From 10—14 July, IPA together with J-PAL Africa, held a five-day training course on evaluating social programs aimed at providing a thorough understanding of randomized evaluations and pragmatic step-by-step training for conducting one’s own evaluation. Some of the topics covered included benefits and methods of randomization, choosing an appropriate sample size, and com- mon threats and pitfalls to the validity of experiments.
Appropriate consumer protection is becoming ever more central to ensuring the financial wellbeing of the poor. Ensuring that consumers are able to select and use financial products to their best advantage is a key component of financial inclusion. Without a robust consumer protection framework, even the most educated and capable consumer is likely to have difficulty making prudent financial choices. It is vital that policies aiming to protect consumers account for lessons from behavioral economics and be subject to testing before they are nationally scaled.
On January 26-28, 2017, IPA Kenya and The Permanent Working Group (PWG) on Technical and Vocational Education and Training (TVET) held a National TVET Conference and Skills Show at the Kenyatta International Conference Center, in Nairobi, Kenya. The Permanent Working Group on Technical and Vocational Education and Training (TVET) is a platform of engagement that was created to incorporate government, the private sector, academia, NGOs, and development partners to jointly oversee the efforts of the sustainable transformation of Kenya’s vocational training system.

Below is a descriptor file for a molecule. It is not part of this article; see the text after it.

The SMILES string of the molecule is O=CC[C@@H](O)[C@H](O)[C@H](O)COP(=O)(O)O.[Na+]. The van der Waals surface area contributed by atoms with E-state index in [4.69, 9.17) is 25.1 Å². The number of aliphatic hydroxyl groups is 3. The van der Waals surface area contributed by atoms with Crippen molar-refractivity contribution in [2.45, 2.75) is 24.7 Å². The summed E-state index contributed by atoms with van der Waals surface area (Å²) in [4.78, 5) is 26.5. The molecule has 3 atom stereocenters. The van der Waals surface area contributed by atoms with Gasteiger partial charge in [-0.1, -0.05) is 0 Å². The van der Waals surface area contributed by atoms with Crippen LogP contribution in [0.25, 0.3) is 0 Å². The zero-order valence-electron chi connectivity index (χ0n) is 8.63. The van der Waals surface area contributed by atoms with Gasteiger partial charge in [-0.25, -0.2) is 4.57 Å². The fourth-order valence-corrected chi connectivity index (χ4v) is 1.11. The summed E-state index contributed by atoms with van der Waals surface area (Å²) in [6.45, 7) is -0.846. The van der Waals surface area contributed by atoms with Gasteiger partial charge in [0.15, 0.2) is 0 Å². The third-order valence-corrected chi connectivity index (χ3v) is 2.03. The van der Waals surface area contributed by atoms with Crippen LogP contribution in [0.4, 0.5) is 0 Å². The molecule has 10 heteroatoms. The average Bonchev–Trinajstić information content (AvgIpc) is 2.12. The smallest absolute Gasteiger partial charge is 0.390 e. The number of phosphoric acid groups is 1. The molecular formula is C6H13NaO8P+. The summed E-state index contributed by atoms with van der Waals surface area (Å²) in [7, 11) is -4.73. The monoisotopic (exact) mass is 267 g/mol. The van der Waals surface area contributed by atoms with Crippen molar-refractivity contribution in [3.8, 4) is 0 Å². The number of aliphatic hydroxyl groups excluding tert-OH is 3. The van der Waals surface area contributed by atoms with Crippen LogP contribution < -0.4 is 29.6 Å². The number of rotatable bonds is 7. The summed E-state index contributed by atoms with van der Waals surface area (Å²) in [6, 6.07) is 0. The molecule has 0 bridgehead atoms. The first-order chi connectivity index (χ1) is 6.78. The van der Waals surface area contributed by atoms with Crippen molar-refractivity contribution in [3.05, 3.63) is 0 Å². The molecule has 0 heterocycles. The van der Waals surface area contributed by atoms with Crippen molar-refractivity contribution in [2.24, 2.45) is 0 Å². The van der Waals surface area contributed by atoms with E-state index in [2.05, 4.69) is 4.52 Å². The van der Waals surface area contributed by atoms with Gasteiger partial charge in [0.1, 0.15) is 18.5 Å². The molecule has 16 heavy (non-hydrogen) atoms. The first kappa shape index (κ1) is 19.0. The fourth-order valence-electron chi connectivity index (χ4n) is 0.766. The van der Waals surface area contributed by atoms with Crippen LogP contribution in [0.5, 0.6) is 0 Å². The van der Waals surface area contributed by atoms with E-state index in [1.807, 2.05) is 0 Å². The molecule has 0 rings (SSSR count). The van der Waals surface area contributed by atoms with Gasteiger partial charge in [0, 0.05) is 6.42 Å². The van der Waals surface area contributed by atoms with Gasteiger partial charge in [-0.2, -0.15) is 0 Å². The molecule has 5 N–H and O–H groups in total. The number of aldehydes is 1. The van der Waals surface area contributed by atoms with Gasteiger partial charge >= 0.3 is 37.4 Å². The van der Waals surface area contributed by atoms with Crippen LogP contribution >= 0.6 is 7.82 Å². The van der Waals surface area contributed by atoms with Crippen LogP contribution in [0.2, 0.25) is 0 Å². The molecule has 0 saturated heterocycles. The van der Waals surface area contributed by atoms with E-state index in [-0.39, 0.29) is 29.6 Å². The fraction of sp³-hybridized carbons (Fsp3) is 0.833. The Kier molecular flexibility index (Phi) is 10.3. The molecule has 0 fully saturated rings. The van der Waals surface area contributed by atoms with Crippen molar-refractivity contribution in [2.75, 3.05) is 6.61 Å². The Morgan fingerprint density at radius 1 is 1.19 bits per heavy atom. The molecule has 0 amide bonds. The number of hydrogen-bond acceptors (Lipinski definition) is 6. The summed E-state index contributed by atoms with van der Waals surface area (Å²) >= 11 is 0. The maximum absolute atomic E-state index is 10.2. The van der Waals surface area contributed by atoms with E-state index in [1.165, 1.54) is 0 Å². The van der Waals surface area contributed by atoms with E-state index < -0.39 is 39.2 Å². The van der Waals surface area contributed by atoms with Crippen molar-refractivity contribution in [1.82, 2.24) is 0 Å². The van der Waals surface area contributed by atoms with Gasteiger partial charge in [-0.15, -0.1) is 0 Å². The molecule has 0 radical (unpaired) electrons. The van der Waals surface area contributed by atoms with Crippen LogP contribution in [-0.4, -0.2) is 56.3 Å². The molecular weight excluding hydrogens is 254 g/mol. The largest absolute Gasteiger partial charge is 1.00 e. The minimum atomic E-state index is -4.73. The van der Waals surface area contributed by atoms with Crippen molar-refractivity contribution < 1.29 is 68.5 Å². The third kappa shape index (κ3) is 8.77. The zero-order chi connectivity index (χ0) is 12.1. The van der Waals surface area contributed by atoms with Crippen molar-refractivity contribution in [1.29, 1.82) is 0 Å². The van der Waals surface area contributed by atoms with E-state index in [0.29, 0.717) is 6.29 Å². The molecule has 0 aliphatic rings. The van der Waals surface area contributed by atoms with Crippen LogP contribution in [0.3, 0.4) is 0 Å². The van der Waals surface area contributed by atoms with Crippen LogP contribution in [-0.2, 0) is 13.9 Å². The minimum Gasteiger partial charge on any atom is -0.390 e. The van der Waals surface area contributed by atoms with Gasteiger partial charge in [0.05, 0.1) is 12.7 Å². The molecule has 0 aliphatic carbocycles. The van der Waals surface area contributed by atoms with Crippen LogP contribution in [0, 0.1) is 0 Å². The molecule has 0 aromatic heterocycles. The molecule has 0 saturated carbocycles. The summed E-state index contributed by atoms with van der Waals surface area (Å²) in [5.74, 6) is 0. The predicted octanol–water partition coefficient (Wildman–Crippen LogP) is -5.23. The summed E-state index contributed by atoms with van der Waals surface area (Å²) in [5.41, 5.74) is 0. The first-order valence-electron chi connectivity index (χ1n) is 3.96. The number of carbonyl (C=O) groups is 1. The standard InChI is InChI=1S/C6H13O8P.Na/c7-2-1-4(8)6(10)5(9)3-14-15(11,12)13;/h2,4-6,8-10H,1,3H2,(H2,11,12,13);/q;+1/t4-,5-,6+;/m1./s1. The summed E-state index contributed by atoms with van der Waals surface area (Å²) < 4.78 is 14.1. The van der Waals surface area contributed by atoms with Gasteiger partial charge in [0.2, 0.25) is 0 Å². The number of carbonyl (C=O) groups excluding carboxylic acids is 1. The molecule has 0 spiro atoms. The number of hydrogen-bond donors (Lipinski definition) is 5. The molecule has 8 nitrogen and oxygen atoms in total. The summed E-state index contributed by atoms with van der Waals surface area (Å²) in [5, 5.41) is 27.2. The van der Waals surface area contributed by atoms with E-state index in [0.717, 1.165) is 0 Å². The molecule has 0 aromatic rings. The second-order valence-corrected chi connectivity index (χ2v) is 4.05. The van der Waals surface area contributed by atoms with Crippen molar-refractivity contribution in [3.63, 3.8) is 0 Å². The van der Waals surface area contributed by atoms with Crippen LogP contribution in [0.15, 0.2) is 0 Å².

On December 1, 2016, IPA Kenya and the Vision 2030 Secretariat hosted a Policy Forum at the Windsor Hotel and Golf Club in Nairobi, Kenya. The theme of the forum was “Better Evidence, Better Policies, Better Lives: 10 Years of Research in the Agricultural Sector.” The forum brought together 60 researchers, policymakers, and implementing partners. This event was one of several policy engagements that IPA Kenya and the Vision 2030 Secretariat have held over the years, following the signing of a Memorandum of Understanding (MOU) between the two organizations.
On November 23, 2016, IPA Kenya participated in a stakeholders meeting for the WASH Benefits Project. IPA Kenya was represented by Suleiman Asman (Country Director), Ryan Mahoney, Betty Ojeny, John Mboya, Jared Otuke, and others. The event was attended by several stakeholders in the WASH sector, including the Director of Public Health and Sanitation, officials from county governments, KEMRI, Afya-plus, and the Safe Water and AIDS Project.
Innovations for Poverty Action organized a Stakeholders’ forum focusing on sharing learnings from the Soapy Water Handwashing Stations pilot study. The forum was organized within IPA’s strategic objective to organically inform policy and programming with rigorous research findings.
How can we use evidence more effectively to inform and improve government policies and programs?